Dr Nabeel Siddiqui, an intensive care registrar at Newcastle’s Royal Victoria Infirmary, has documented working conditions in an ICU throughout England’s three lockdowns. His series of photographs, entitled “2020: A Year of Tiers”, captures staff caring for some of the sickest patients as well as the adversity and toll faced by everyone on the ward.
I cast my mind back to early February of 2020. News was dominated by Brexit; Trump was still supposedly going to be impeached, yet Covid struggled to steal any column inches.
I had recently started a job working in anaesthesia and intensive care at the Royal Victoria Infirmary in Newcastle. On our induction, we were told that the hospital had just admitted two patients with Covid-19, the first cases in the UK. We were told that all Covid cases would only be seen by qualified consultants, and that as a junior doctor I wouldn’t be expected to see to these patients.
Within a fortnight, the plan was scrapped. News started coming out from China and the Far East of this “mysterious virus”. A few weeks later, northern Italy was rampaged. Stark warnings from the brave Italian intensivists were sent to the UK, insisting that it was coming for us, too.
And so we went into lockdown. Worried but hopeful, my colleagues and I continued to work. Branded as heroes every Thursday evening across the nation, we felt proud to be the foot soldiers in this colossal battle. Our clinical director gathered the troops in the lecture theatre every Wednesday for a strategy meeting.
The wheels were set in motion. Intensive care was up-scaled, almost doubled in capacity, staff redeployed and retrained to work. Whilst the work was ramping up, I was unexpectedly enjoying work more than I ever had before. The normal day-to-day complaints about work disappeared. Camaraderie took hold.
As the admissions started coming in, I found myself repeatedly thinking that this historic period needed to be documented, and that as an intensive care doctor with a background in photojournalism, I had the tools to do so.
So after much deliberation, I once again picked up my camera, and with consent of patients and staff, began photographing the environment where I spend most of my time. Whilst much of my previous work has involved capturing snippets of culture in the third world, often outdoors in a tropical surrounding, this was the polar opposite. I decided to abandon any preconceived ideas of how the images should look or what the message should be.
I simply photographed the climate in which I work with an open mind, and the photographs that resulted are simply what came out in the dark room. Unedited and raw.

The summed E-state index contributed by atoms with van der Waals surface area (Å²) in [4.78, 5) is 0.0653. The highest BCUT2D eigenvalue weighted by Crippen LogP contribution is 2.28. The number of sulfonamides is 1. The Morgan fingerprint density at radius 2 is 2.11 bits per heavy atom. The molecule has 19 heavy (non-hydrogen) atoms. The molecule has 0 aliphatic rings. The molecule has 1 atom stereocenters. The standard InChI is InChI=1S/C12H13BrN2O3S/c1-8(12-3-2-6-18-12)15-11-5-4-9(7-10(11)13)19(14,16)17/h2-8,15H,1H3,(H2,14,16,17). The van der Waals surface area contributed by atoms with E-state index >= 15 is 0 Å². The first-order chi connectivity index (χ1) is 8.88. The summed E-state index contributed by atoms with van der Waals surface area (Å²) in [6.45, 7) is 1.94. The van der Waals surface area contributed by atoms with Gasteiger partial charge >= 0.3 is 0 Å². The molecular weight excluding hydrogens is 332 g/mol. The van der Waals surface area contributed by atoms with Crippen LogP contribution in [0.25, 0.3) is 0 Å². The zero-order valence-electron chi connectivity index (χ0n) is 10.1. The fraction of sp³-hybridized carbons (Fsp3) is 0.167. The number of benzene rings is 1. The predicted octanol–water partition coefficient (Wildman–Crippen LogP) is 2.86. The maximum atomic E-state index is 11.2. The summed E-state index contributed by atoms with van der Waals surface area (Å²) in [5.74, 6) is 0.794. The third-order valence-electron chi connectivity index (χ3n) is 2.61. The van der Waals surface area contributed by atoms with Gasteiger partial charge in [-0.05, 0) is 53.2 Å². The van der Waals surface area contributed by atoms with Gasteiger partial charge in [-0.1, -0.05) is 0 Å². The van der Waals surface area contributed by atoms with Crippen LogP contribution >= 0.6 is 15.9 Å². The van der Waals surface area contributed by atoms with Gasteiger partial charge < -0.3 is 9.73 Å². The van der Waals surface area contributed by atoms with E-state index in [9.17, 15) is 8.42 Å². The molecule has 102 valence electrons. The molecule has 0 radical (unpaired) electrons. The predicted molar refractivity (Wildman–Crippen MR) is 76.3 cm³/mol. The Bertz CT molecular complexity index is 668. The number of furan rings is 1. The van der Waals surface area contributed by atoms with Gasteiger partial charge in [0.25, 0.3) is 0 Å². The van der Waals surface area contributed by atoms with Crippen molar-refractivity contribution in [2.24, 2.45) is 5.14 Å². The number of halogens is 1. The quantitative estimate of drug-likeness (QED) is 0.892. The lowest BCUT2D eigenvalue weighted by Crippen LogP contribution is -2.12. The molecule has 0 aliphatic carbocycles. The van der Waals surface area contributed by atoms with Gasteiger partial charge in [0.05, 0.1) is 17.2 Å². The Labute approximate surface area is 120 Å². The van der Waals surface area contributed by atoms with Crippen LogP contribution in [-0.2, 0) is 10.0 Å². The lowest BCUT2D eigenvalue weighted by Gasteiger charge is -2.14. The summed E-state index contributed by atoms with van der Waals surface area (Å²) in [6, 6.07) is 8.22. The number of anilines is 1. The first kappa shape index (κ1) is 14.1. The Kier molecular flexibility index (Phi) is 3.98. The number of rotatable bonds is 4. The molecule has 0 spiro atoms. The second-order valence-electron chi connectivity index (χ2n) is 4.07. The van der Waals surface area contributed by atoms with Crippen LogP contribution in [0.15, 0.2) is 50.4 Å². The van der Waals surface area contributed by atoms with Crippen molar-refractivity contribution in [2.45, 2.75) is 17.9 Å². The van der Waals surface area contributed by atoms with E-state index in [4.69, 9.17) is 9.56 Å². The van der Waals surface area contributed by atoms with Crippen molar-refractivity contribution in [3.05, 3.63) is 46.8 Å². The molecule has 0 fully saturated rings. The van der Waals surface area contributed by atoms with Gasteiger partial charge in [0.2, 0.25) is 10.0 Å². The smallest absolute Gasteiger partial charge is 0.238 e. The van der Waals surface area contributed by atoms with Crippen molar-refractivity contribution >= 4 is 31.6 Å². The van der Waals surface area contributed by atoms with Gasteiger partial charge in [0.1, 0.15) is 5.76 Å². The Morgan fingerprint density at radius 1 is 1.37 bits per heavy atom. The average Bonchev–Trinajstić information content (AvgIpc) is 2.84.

Despite the adversity, the nation has persevered. Persevered through the seemingly never-ending cycle of tightening and easing of restrictions, through the loss of earnings and financial uncertainty and challenges to their wellbeing.
We should be proud of this. There are many, some of them my colleagues, who are angered and frustrated at the individuals who bent the rules or simply broke them altogether. I take a different outlook on this.
Throughout this pandemic, people have been forced to choose, and to constantly reassess their choice. That is the choice between social isolation and deteriorating mental health, versus protecting their families and friends to keep them safe.
There isn’t an instruction manual or a YouTube video that can help you make this choice, it’s a personal one, and everyone will have their position on this spectrum. Everyone has their red lines.
We woke up in the New Year to find that we were in the depths of yet another predictable wave. Hospitals pushed to the brink. The constant fight, for that one vacant ICU bed for the next Covid admission. Every day, I learn more about this disease and how to treat it, but above all I have learnt that the people I work with, and in fact, the entire NHS workforce isn’t one that backs down in the face of hardship.
In this job, I am continuously humbled by the power of nature, by the ruthlessness of disease. I am constantly nurtured by my learned seniors. I am proud to be standing alongside such talented and compassionate nurses who seem to show no end to their dedication.
And now, with a vaccine, there seems to be light at the end of the tunnel. If there is a silver lining to this story, it would be that after all this, if the NHS survives, it will outlive us all.
Thank you to staff, patients and family members who kindly consented to be part of his journey.